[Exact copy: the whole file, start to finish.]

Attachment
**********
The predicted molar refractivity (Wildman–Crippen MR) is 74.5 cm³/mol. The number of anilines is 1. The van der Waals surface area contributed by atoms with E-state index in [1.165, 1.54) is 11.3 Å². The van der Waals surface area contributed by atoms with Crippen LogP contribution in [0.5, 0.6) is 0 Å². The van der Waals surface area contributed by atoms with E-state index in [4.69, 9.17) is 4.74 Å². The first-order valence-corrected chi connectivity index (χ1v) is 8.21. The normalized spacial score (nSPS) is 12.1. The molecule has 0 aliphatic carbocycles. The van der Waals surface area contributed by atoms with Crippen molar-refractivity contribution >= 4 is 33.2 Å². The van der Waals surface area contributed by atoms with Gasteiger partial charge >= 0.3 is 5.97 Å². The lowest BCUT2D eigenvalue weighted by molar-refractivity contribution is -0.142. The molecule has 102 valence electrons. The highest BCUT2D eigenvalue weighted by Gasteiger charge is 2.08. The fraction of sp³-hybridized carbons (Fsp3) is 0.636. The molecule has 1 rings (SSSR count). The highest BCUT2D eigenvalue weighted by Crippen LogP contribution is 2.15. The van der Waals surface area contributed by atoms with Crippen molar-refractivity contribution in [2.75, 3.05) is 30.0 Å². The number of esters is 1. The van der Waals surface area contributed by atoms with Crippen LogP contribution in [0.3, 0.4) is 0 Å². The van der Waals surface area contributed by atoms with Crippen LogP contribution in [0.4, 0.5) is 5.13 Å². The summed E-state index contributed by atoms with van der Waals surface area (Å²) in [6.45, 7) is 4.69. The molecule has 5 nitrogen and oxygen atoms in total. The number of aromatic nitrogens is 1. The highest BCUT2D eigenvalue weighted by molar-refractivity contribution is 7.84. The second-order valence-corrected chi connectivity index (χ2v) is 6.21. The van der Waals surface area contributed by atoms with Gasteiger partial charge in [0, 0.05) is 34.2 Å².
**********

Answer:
The predicted molar refractivity (Wildman–Crippen MR) is 74.5 cm³/mol. The number of anilines is 1. The van der Waals surface area contributed by atoms with E-state index in [1.165, 1.54) is 11.3 Å². The van der Waals surface area contributed by atoms with Crippen LogP contribution in [0.5, 0.6) is 0 Å². The van der Waals surface area contributed by atoms with E-state index in [4.69, 9.17) is 4.74 Å². The first-order valence-corrected chi connectivity index (χ1v) is 8.21. The normalized spacial score (nSPS) is 12.1. The molecule has 0 aliphatic carbocycles. The van der Waals surface area contributed by atoms with Crippen molar-refractivity contribution >= 4 is 33.2 Å². The van der Waals surface area contributed by atoms with Gasteiger partial charge >= 0.3 is 5.97 Å². The lowest BCUT2D eigenvalue weighted by molar-refractivity contribution is -0.142. The molecule has 102 valence electrons. The highest BCUT2D eigenvalue weighted by Gasteiger charge is 2.08. The fraction of sp³-hybridized carbons (Fsp3) is 0.636. The molecule has 1 rings (SSSR count). The highest BCUT2D eigenvalue weighted by Crippen LogP contribution is 2.15. The van der Waals surface area contributed by atoms with Crippen molar-refractivity contribution in [2.75, 3.05) is 30.0 Å². The number of esters is 1. The van der Waals surface area contributed by atoms with Crippen LogP contribution in [0.3, 0.4) is 0 Å². The van der Waals surface area contributed by atoms with Crippen LogP contribution in [0.4, 0.5) is 5.13 Å². The summed E-state index contributed by atoms with van der Waals surface area (Å²) in [6.45, 7) is 4.69. The molecule has 5 nitrogen and oxygen atoms in total. The number of aromatic nitrogens is 1. The highest BCUT2D eigenvalue weighted by molar-refractivity contribution is 7.84. The second-order valence-corrected chi connectivity index (χ2v) is 6.21. The van der Waals surface area contributed by atoms with Gasteiger partial charge in [0, 0.05) is 34.2 Å².